Getting ready for a new baby is all about being prepared. To be prepared, you must manage your money and your time before you have the baby, because once your bundle of joy arrives, you won’t have much time to shop or plan for the things that you need.
Here are some of the top things to consider and budget for when you are expecting a baby.
Get Ready for The Medical Expenses
The hospital visit and care for a child birth is several thousand dollars. And that’s if it’s a natural birth. Almost 40% of births are now c-sections, which can total as much as $30,000. Make sure that you sign your newborn up for insurance as soon as you can. Forgetting to do this can cost thousands in medical expenses. Check with both you and your spouse’s employers to see whose plan has the best coverage on the birth itself. When we had our child, we chose insurance that was effective for the child immediately, but what we didn’t know is that it didn’t cover any of the hospital visit, such as the nursery and other costs. It ended up costing us over $6,000 out of pocket, but if we had put our son on my wife’s Cobra insurance for just one month, he would have been covered 100%. Mistakes like this are costly so make sure you do some research and are prepared for the medical costs.
Buy or Get Big Ticket Baby Items
Before the baby comes, you’ll want to start buying the big ticket items. You’ll want to do this months before the baby is due because you never know what will happen in the last month or two. Sometimes mothers get confined to bedrest and sometimes the baby comes a month or more early. Be prepared by taking care of the big stuff early. If you have friends or relatives that want to buy or give you some of these items, you should organize a baby shower well in advance. Some of the things you’ll need to budget for are a crib, changing table, stroller and a car seat. You should also prepare the baby’s room at this time.
Stock Up on Baby Supplies
There are lots of little things that you’ll probably be running to the drugstore for after your baby is born, unless you build a good supply of the essentials in advance. We’re talking about things like diapers, rash ointment, baby bottles, medicine, and enough clothing so that you can change them several times a day and not have to do laundry for at least a few days. Seriously, there are so many supplies that I’m missing on this list, but search around or ask recent mothers for what they consider the essentials.
Consider The Income Impact
When budgeting for your baby, you’ll of course have to consider the impact on your income that your bundle will have. Will both of you go back to work, or are you considering dropping one of your incomes? If so, you’ll have to make sure that you can survive on one income now that your daily expenses will rise dramatically. If you know that you’ll both be going back to work, you’re going to have to setup some type of childcare. This can take months, so make sure that you think about this early in the process so that you don’t get stuck without daycare.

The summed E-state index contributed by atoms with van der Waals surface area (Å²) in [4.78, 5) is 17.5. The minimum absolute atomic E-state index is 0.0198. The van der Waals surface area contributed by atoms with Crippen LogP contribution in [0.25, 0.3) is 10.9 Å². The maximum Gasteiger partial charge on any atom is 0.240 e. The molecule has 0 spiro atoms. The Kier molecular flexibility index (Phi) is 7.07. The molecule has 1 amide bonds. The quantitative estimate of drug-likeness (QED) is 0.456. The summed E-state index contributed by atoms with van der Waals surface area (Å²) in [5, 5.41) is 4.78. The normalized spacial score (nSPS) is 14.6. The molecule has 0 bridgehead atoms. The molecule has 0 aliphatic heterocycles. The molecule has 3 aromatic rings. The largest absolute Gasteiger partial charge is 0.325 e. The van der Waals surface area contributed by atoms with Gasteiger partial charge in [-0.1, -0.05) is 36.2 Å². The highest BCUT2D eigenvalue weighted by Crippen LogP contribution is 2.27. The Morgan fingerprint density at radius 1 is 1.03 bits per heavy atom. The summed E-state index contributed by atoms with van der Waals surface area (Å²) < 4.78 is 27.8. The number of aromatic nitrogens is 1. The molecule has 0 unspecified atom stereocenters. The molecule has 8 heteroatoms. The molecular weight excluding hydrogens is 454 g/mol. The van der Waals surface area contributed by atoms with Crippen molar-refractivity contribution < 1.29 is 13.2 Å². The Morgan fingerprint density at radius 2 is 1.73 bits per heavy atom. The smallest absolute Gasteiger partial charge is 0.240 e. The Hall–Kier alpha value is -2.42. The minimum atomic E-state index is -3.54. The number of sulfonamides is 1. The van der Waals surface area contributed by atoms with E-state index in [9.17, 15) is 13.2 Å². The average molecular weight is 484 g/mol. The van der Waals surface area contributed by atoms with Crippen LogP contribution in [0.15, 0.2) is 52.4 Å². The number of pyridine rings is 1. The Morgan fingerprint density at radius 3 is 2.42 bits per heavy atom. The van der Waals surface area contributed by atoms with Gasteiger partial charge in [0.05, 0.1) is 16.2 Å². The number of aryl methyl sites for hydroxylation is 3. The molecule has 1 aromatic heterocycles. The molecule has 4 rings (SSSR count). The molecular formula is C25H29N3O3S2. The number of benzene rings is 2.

Those are the main points that I’d like to make about baby budgeting, but we also found some other advice from TheNest.com that discusses how to help your baby budget. They have these ideas to save money on your baby:
Consider buying the big-ticket items like the crib, stroller and changing table secondhand. Oftentimes, you can afford higher-quality pieces by getting them used. Online community bulletin boards, auction websites and consignment shops with physical locations are great sources for scouting on a budget. Keep in mind that if you take good care of these larger items, you can sell them in a couple of years when your baby outgrows them.
Take part in a swap program to get rid of things you no longer need and to request items that you want. The beauty of swap programs is that you can give away anything — from the bread maker you never used to the collection of comic books you no longer want — and in return you may ask for baby items. The idea of “one man’s trash is another man’s treasure” rings true for every request that is granted…for free!
Accept hand-me-downs and shop consignment for baby clothes. Babies grow so quickly that spending money on new clothes just isn’t worth it. Save buying new for the occasional picture-taking outfit; otherwise, keep it simple by spending as little as possible on clothing. It’s a good idea to wash anything you let your wee one wear, whether new or secondhand.
You can find the rest of this article at How Do I Plan for a Baby on a Budget?
These are some good ways to save money. Luckily for us, we had several friends and neighbors that had recently had kids and sent or gave us tons of free clothing and supplies. Recycling clothes, strollers, cribs and so on can literally save you thousands of dollars, and this type of stuff is so readily available because baby’s grow so fast that they don’t wear things out like most household items. If you don’t have friends or neighbors with kids, just hit some garage sales and you’re sure to find some savings.
Do you have any advice on how to budget for a new baby? If so, please share it below.